No one would argue about the huge amount of sexual images in our society today.  Because “sex sells” we find erotic images almost everywhere.  From lingerie stores in the mall to “swimsuit issue” magazines and beer commercials, to the Internet sex is everywhere.

Pornography has been around for centuries.  But it wasn’t until the mid-twentieth century that it became mainstream.  It began with magazines like Playboy and Penthouse.  As these men’s magazines became more acceptable, so did pornography in our culture.  Instead of being shocked by it, people began to joke about it.

Although pornography/sex addiction has probably been around for centuries, few people acknowledged it until the 1980s when psychologists like Dr. Patrick Carnes began to study it.  Technology also increased the growth of pornography acceptance, accessibility, and addiction.  You may recall that back in the early 1980s, many families were purchasing video cassette recorders (VCRs) for their homes.  Because of this, video rental stores opened in many communities.  In the back of many of these stores was the “adult room” where pornographic movies were rented.  At that point, the sleazy porn shop, usually found in a seedy part of town, came into everyone’s community – and we accepted it.  In the 1990s, we traded videotapes for DVDs and the acceptance of porn continued.  The acceptance and easy access to porn made it easier for men and women to become addicted.

Because of America’s acceptance of pornography via magazines and videotapes/DVDs, there were no complaints when the internet emerged offering pornography with just a click of the mouse.  By then, pornography had become affordable, accessible and anonymous.  A person no longer had to go to the video store to find porn, he didn’t have to pay for it, and because he was viewing it from the privacy of his home, no one would ever know about it.  Obscenity laws that once prevented minors from viewing pornography were no longer enforceable.  Thus, young children were viewing porn.

The acceptance and easy access to porn has also contributed to changes in the type of porn viewed.  The soft porn usually found in Playboy was no longer in demand.  Instead, men wanted porn that was more hardcore, deviant and extreme.  Because of this, today, much of the pornography found on the Internet is abusive and violent.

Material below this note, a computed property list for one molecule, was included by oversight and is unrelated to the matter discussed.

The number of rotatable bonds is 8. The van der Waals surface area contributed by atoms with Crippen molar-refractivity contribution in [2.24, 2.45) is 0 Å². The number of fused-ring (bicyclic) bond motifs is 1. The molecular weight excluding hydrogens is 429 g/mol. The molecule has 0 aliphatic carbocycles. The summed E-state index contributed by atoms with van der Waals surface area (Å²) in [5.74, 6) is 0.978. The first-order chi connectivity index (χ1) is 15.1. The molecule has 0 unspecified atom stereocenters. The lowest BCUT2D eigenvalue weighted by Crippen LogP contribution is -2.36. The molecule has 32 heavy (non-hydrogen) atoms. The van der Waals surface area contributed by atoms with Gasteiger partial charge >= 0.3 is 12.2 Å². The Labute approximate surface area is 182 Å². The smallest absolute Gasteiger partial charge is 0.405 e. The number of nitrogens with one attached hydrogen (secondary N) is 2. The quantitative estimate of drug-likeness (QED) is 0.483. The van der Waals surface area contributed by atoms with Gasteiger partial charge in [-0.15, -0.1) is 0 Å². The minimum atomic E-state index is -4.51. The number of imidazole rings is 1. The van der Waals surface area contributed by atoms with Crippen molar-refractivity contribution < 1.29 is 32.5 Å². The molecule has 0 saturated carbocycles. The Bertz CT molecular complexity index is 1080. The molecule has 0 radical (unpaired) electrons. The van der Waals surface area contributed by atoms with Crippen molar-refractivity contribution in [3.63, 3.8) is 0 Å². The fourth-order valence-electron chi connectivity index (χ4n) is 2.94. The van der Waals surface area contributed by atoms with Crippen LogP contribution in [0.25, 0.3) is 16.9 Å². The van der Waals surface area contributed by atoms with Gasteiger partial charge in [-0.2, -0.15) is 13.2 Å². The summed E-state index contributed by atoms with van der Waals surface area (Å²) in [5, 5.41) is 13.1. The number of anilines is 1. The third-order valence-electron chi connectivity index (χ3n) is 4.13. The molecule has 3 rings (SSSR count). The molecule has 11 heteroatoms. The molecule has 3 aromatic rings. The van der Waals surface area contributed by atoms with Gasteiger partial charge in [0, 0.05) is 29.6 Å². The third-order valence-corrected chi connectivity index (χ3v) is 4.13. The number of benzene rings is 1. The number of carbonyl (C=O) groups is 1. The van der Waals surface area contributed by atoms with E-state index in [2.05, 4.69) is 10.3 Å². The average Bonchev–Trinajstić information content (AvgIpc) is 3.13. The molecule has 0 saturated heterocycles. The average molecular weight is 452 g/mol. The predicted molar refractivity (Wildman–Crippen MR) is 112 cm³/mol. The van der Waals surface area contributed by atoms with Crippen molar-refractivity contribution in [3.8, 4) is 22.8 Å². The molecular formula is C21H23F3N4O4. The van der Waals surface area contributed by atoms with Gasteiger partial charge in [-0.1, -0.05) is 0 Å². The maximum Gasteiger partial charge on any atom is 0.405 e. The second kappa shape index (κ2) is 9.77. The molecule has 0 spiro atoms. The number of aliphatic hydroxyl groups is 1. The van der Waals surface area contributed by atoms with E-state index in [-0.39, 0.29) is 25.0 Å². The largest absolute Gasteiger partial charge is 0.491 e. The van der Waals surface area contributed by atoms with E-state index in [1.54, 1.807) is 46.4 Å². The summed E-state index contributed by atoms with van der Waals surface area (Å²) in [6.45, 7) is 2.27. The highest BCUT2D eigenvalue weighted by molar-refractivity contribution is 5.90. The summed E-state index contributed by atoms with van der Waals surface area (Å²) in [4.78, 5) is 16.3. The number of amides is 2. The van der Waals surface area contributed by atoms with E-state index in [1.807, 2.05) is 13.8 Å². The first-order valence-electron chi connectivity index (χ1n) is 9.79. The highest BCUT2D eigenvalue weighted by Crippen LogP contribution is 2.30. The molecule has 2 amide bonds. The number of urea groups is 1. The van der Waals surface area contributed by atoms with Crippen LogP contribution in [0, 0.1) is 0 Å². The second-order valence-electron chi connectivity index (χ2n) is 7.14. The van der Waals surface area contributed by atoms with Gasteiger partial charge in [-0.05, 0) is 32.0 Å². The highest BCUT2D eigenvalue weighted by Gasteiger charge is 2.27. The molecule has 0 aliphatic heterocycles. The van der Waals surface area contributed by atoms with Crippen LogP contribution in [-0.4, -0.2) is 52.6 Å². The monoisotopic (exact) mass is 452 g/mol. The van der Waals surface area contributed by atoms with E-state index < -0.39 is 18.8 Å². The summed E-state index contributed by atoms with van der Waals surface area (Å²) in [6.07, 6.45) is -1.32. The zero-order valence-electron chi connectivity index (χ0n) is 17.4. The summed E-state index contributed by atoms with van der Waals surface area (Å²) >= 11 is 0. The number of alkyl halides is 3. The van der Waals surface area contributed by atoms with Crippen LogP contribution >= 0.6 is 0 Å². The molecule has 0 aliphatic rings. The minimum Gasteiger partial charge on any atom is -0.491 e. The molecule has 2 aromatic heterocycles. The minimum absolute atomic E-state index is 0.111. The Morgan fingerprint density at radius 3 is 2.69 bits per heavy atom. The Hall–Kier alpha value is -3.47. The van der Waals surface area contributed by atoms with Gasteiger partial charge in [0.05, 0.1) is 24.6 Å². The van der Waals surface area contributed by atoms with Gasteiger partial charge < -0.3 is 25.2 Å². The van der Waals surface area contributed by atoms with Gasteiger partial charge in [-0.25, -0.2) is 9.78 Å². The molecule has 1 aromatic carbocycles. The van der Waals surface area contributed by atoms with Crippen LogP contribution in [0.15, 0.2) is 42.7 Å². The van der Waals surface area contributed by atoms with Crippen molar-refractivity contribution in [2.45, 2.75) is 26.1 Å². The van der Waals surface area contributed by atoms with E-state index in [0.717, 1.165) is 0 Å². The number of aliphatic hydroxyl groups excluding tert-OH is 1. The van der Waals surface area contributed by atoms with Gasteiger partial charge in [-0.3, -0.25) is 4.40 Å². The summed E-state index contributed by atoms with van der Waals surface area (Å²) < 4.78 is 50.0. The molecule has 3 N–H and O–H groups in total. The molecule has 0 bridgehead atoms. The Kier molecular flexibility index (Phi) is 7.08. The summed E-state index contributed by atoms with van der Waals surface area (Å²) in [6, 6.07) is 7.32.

As our technology and society have changed, so has pornography.  No longer is it just a men’s issue.  Women are now viewing it and are becoming addicted to it at alarming rates.  In addition to viewing it, people now want to create their own porn.  Amateur porn has become extremely popular.  Much of it is now shared via social media sites.

To give you an idea of the enormity of the pornography epidemic, here are some statistics:

Pornography Time Statistics

  • Every second, $3,075.64 is being spent on pornography
  • Every second, 25,258 Internet users are viewing pornography
  • Every second, 375 Internet users are typing in adult terms into search engines
  • Every 39 minutes, a new pornographic video is being produced in the United States

Pornography Revenues

  • The pornography industry earns over $97 billion worldwide every year
  • $13 billion comes from the United States
  • The pornography industry earns more than the top technology companies combined: Microsoft, Google, Amazon, eBay, Yahoo, Apple, Netflix, and EarthLink
  • Child Porn generates $3 billion annually

General Internet Statistics

  • There are 4.2 million pornographic websites
  • There are 420 million pornographic web pages
  • There are 68 million daily pornographic search engine requests – Google
    • 25% of all search engine requests
  • There are 4.5 billion average daily pornographic emails
  • There are 100,000 child porn websites worldwide

Adult Internet Statistics

  • Men admitting to accessing pornography at work: 20%
  • U.S. adults who regularly visit Internet pornography websites: 40 million
  • Christians who said pornography is a major problem in the home: 47%
  • Adults admitting to Internet pornography addiction: 10%
  • Over one-third of all visitors to pornographic websites are women
  • Most sex offenders started out as pornography addicts
  • Pornography plays a significant role in over 50% of all divorces

Child/Adolescent Internet Statistics

  • Average age of a child’s first exposure to Internet pornography: 8
  • 80% of 15 – 17-year-olds have had multiple exposures to hard-core porn
  • 89% of all solicitations of youths in chatrooms are sexual
  • 29% of 7 – 17-year-olds would freely give out their addresses online
  • Largest population of Internet pornography users: 12 – 17-year-olds.

The Sobering Truth

Any statistics presented here on pornography are probably gross underestimates of what is really happening in the world.  The truth is that there is no way for us to really know how bad it is.  Still, the data we do have is enough to show us that pornography use in America is an epidemic.

Pornography affects almost every area of life.  It devastates marriages, families, careers, and individual lives.  Those who are addicted can spend thousands of dollars on pornography, creating mountains of debt.  It can even be deadly as pornography addicts may seek to act out sexually with prostitutes or through anonymous sex, leaving them vulnerable to the spread of HIV/AIDS.

Fortunately, there is hope!  We can protect our families and ourselves from pornography.  Click here for more information.

Every day, thousands of men and women log onto the Internet to view porn.  They are addicted and don’t know how to break free.  Many feel alone and are filled with shame.  Fortunately, there is a help.  No one has to live a life enslaved to pornography.  If you or someone you love is struggling with pornography addiction, and are ready to get help, click here for more information.